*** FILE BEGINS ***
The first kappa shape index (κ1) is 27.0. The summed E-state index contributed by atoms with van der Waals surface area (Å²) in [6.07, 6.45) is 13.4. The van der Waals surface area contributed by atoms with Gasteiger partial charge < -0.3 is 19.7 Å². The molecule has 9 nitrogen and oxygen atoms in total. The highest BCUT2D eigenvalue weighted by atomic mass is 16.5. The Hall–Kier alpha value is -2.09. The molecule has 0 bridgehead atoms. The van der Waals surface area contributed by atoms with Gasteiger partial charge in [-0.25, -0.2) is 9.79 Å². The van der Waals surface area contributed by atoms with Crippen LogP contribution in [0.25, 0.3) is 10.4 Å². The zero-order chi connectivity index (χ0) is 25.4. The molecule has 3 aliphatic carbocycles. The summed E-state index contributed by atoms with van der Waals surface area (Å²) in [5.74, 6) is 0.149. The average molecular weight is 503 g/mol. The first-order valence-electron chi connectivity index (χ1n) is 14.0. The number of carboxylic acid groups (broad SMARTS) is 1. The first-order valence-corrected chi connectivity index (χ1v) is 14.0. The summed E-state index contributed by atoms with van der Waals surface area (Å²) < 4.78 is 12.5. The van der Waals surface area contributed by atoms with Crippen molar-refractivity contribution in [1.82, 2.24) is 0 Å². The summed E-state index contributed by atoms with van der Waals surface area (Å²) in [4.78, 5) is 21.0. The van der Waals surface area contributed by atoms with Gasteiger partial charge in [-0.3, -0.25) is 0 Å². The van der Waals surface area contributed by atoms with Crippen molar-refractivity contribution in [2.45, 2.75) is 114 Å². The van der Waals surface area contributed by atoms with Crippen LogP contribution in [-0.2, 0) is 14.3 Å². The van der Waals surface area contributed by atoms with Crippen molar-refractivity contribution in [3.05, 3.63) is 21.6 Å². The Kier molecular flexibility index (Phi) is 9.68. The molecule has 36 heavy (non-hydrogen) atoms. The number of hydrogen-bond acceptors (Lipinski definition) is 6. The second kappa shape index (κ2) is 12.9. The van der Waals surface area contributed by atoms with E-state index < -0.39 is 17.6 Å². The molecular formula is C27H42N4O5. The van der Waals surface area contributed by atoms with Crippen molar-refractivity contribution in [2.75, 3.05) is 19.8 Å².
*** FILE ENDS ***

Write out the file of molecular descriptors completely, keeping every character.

The first kappa shape index (κ1) is 27.0. The summed E-state index contributed by atoms with van der Waals surface area (Å²) in [6.07, 6.45) is 13.4. The van der Waals surface area contributed by atoms with Gasteiger partial charge < -0.3 is 19.7 Å². The molecule has 9 nitrogen and oxygen atoms in total. The highest BCUT2D eigenvalue weighted by atomic mass is 16.5. The Hall–Kier alpha value is -2.09. The molecule has 0 bridgehead atoms. The van der Waals surface area contributed by atoms with Gasteiger partial charge in [-0.25, -0.2) is 9.79 Å². The van der Waals surface area contributed by atoms with Crippen LogP contribution in [0.25, 0.3) is 10.4 Å². The zero-order chi connectivity index (χ0) is 25.4. The molecule has 3 aliphatic carbocycles. The summed E-state index contributed by atoms with van der Waals surface area (Å²) in [5.74, 6) is 0.149. The average molecular weight is 503 g/mol. The first-order valence-electron chi connectivity index (χ1n) is 14.0. The number of carboxylic acid groups (broad SMARTS) is 1. The first-order valence-corrected chi connectivity index (χ1v) is 14.0. The summed E-state index contributed by atoms with van der Waals surface area (Å²) < 4.78 is 12.5. The van der Waals surface area contributed by atoms with Crippen molar-refractivity contribution in [1.82, 2.24) is 0 Å². The summed E-state index contributed by atoms with van der Waals surface area (Å²) in [4.78, 5) is 21.0. The van der Waals surface area contributed by atoms with Gasteiger partial charge in [-0.3, -0.25) is 0 Å². The van der Waals surface area contributed by atoms with Crippen molar-refractivity contribution in [2.45, 2.75) is 114 Å². The van der Waals surface area contributed by atoms with Crippen LogP contribution in [-0.2, 0) is 14.3 Å². The van der Waals surface area contributed by atoms with Crippen molar-refractivity contribution in [3.05, 3.63) is 21.6 Å². The Kier molecular flexibility index (Phi) is 9.68. The molecule has 36 heavy (non-hydrogen) atoms. The number of hydrogen-bond acceptors (Lipinski definition) is 6. The second kappa shape index (κ2) is 12.9. The van der Waals surface area contributed by atoms with E-state index < -0.39 is 17.6 Å². The molecular formula is C27H42N4O5. The van der Waals surface area contributed by atoms with Crippen molar-refractivity contribution in [2.75, 3.05) is 19.8 Å².